WATER CHEMISTRY - Short Questions Answer


Short Questions Answer 

1. Name the chief sources of water.

A) The chief sources of water are rainwater, surface water, ground water& seawater.

2. What are the different types of impurities present in water?

A) Different types of impurities are

i) Dissolved impurities:

a) Inorganic salts 

i) Cations: Ca+2,Mg+2, Na+ ,K+ ,Fe+2, Al+3 traces of Zn+2 etc

ii) anions: Cl- ,SO4 2-,  NO3 - ,HCO3- & sometimes F- &NO2-

b) gases: CO2, O2, N2 oxides of sometimes NH3,H2S

c) Organic salts.

ii) Suspended impurities

a) Inorganic: Clay and sand

b) Organic: Oil globules, Vegetable, and Animal matter

iii) Colloidal impurities: Finely divided Clay & Silica, Products from organic waste

iv) Bacterial impurities: Bacteria, other microorganisms, and other forms of animal &vegetable life.

3. Distinguish between hard water and soft water?

A) Soft water-which produces lather easily on shaking with soap due to the absence of calcium and magnesium salts Hard water- which doesn’t produce lather (forms white curd) or very less lather difficultly with soap due to the presence of Ca+2& Mg+2

4. Define the hardness of the water.

A) Hardness is defined as a characteristic property of water that prevents the lathering of soap. It is also defined as soap consuming capacity of water. It is mainly due to the presence of calcium and magnesium ions, which react with sodium salts of long-chain fatty acids present in the soap to form insoluble scums of calcium and magnesium soaps (which don’t have detergent value)

2C17H35COONa + CaCl2 → (C17H35COO) 2 Ca + 2NaCl

Sodium stearate calcium stearate Soap (soluble) calcium soap (insoluble)

5. What are the different types of hardness?

A. There are two types of hardness

1. Temporary hardness or carbonate hardness

2. Permanent hardness or non carbonate hardness

Total Hardness = Temporary hardness + Permanent hardness

6. What are the salts responsible for the temporary and permanent hardness of water?

A.Temporary hardness: Ca (HCO3)2, Mg (HCO3)2

Due to the presence of dissolved bicarbonates of Ca+2& Mg+2

It is removed by mere boiling of water.

Ca (HCO3)2 → CaCO3↓ + H2O + CO2↑

Mg (HCO3)2 → Mg (OH)2↓ + 2 CO2↑

Permanent hardness: CaCl2, MgCl2,CaSO4,MgSO4,FeSO4,Al2(SO4)3 etc

Due to the presence of dissolved chlorides and sulfates (Cl- & SO4-2) of a+2& Mg+2

It cannot be destroyed by boiling.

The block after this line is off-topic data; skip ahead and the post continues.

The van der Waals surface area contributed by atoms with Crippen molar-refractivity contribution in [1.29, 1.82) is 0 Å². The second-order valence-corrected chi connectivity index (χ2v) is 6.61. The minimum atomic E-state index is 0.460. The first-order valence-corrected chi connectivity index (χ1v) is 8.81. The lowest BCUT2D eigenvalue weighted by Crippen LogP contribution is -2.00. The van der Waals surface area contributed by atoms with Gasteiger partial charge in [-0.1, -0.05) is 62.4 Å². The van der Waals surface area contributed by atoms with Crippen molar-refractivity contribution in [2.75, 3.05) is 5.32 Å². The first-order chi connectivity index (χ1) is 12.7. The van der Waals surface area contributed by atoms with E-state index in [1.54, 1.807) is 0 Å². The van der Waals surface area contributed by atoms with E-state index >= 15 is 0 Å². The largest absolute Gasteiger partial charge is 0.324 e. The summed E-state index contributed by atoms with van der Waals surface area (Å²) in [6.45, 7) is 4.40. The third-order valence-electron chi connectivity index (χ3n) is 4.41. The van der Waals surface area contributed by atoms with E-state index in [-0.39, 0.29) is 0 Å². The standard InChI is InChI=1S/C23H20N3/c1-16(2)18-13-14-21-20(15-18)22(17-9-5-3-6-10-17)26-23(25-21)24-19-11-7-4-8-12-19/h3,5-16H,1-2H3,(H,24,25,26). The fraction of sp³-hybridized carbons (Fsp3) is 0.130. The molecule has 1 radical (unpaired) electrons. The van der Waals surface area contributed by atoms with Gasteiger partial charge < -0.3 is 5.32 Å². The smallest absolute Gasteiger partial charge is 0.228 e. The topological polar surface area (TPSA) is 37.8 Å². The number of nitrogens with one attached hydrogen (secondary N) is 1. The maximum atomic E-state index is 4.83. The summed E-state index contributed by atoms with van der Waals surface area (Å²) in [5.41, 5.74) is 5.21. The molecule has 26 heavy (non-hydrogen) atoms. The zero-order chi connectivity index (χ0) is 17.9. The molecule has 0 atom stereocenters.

7. How hardness is expressed?

A. Generally the concentration of hardness of water is usually expressed in terms of equivalents of CaCO3

8. Why do we express hardness in terms of CaCO3 equivalents?

Reason for choosing CaCO3: It is the most insoluble salt that can be precipitated in water treatment. This mode permits easy addition and subtraction of concentration of hardness-causing constituents since its molecular weight is 100(equivalent mass=50).

9. Mention common units used for expressing the hardness of the water.

A. parts per million (ppm) or milligrams per liter (mg/L)

10. Why is Calgon conditioning better than Phosphate conditioning?

A. In Calgon conditioning, the added Calgon forms a soluble complex compound with CaSO4, thereby it prevents the scale and sludge formation in the boiler. Since the complex formed is soluble, it does not cause any problem to the boiler.

2CaSO4 + [Na4(PO3)6]2- ----> [Ca2(PO3)6]2- + 2 Na2SO4

Soluble complex

On the other hand, in phosphate conditioning, sodium phosphate is added to boiler water so that precipitate of calcium phosphate is formed. Although this precipitate is nonadherent and soft yet it has to be removed by frequent blow-down operations.

3CaCl2 +2Na3PO4 -----> Ca3 (PO4)2 ↓+ 6Nacl


Hence Calgon conditioning is better than Phosphate conditioning

11. What is meant by softening of water?

A. The process of removing hardness causing salts from water is called water softening.

12. What is the main advantage of reverse osmosis over the ion exchange process?

A. Reverse osmosis removes all ionic, nonionic, colloidal, and high molecular weight organic matter.

13. What are the requisites for potable water?

A. Potable water: means the water which is safe to drink.

Essential requirements: The water should be clear

  • Colorless and Odorless
  • Pleasant in taste
  • It should not have turbidity (not exceed 10 ppm)
  • pH should be in the range of 7.0-8.5
  • Free from gases like H2S & minerals like Pb, As, Cr & Mn salts
  • Total hardness should be less than 500 ppm
  • Free from disease-producing bacteria

14. What is sedimentation with coagulation?

A. The process of removing fine suspended and colloidal impurities by adding the required amount of coagulant to water before sedimentation.

15. What is meant by breakpoint chlorination?

A. It involves the addition of a sufficient amount of chlorine to oxidize Organic matter, reducing substances, and free ammonia leaving behind free chlorine killing pathogenic bacteria. The addition of a sufficient amount of chlorine to satisfy chlorine demand is called breakpoint chlorination

16. What are the advantages of breakpoint chlorination?

i) oxidize completely organic matter, NH3, and reducing agents,

ii) removes colors in the water,

iii) destroys completely all the disease-producing bacteria, 

iv) removes odor from water,

v) prevents any growth of weeds in the water.

17. What are electro dialysis and reverse osmosis?

A. Electro dialysis: A process in which the ions of the salts present in water are pulled out by passing a direct current, using electrodes and a thin rigid plastic membrane pair.

Reverse osmosis: A process by which pure solvent is separated from its contaminants by using a semi-permeable membrane and applying high pressure on the concentrated side.

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